And while Roman did his best to keep playing his role as the idealistic and altruistic babyface, the Los Angeles crowd couldn’t get behind that all, which actually made it even more interesting because Reigns looked like a character in denial through all of it. That sense of altruism and denial, is what could eventually lead to Reigns’ downfall this Sunday, unless Creative puts it all together and gives us the heel Roman Reigns we’ve been waiting to get behind. Otherwise, I have no problems with Dean Ambrose finally turning on Roman Reigns as he teased this week. It’s about time one of them pulled that sort of stunt, and Dean was the right character to do so. Nothing personal, right?

Besides, Ambrose is supposed to be one angry motherfucker after he lost the Intercontinental Championship on a night he didn’t even expect to defend it. I think the Fatal-5 Way match was a great way to blindside Ambrose, and having Kevin Owens—a man who has history with Deano, and with the guy challenging him for the title he just won, Dolph Ziggler—win the championship was a savvy move. 




More importantly, taking the title off Ambrose opens up the possibility of having him actually win the Fastlane main event. Ironically, it was the Intercontinental Championship that held Dean back in the eyes of fantasy bookers as the eventual #1 Contender to Triple H’s WWE World Heavyweight Championship because both belts have to be defended, right? Now that Dean is without a championship, he could very well be the plucky underdog who challenges Trips for the top prize at WrestleMania without any baggage whatsoever. I could buy into that.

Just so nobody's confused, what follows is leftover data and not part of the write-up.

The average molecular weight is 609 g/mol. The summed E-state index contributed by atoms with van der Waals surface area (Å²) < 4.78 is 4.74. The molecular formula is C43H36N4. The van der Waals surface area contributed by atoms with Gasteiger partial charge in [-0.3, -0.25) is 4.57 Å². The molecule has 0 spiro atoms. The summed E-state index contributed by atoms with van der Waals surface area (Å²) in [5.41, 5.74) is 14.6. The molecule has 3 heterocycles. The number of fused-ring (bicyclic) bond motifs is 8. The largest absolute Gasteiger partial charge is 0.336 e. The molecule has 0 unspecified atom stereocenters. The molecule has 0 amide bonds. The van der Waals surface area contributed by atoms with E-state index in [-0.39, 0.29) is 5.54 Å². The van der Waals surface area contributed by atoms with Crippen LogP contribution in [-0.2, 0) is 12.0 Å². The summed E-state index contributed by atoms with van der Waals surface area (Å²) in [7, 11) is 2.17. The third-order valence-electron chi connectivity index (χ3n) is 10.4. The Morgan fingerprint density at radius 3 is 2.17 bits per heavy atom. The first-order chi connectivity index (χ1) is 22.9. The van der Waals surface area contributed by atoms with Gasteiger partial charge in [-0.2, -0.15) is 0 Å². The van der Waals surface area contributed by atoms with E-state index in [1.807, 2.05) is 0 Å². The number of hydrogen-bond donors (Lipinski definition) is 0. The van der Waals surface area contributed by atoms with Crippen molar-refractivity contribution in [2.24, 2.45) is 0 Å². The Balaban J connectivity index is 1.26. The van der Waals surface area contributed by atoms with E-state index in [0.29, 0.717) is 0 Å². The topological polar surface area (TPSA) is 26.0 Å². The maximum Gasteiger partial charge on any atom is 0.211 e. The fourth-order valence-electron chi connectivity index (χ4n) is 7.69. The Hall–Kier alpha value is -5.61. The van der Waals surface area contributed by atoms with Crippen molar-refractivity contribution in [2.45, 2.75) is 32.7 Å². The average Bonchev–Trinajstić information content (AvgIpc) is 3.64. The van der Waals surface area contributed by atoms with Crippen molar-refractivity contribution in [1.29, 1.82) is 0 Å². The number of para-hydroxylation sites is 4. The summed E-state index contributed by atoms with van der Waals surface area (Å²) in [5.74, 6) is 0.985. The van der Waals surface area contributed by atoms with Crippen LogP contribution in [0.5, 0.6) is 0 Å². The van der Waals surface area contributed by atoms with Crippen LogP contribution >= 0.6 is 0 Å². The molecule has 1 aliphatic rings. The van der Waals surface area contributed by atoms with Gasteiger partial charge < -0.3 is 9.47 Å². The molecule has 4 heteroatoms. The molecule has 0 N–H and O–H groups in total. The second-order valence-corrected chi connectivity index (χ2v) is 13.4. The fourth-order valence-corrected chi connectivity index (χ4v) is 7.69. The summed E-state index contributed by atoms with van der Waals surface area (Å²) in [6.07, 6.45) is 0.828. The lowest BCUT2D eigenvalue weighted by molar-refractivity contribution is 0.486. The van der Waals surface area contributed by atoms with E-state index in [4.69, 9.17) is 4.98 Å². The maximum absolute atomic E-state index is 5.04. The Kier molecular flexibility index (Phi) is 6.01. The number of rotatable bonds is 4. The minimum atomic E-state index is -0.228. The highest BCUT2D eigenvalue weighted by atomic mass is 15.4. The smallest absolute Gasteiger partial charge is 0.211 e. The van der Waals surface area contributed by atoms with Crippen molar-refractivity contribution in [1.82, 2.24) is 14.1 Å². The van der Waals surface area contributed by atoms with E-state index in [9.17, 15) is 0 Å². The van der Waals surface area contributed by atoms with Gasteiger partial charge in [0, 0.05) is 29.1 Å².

One last note on Heyman: Michael Cole did well to remind the audience about Heyman’s ECW connection with the Dudley Boyz, who immediately attacked Roman Reigns from behind after Paul E. left the ring. It opened up the possibility of Heyman orchestrating the attack since Lesnar wasn’t in L.A., while also keeping the Dudleyz relevant in the upper midcard as heels. 


The Road to WrestleMania is finally getting some steam, and several matches should be more or less confirmed by the end of this Sunday’s pay-per-view. Let’s hope that the momentum trends upwards as we get closer to Dallas, as opposed to last year where the buildup to WrestleMania Play Button fell flatter than Arwind Santos’ vocal chops.


Quick Hitters


  • We got three Divas segments on RAW this week, which didn’t feel forced at all. I’m glad we live in a world where this can happen and not seem all that weird, well, except for Paige vs. Summer Rae, but that’s more because these two Divas don’t really have a story other than whatever they plan to do with this match on Total Divas.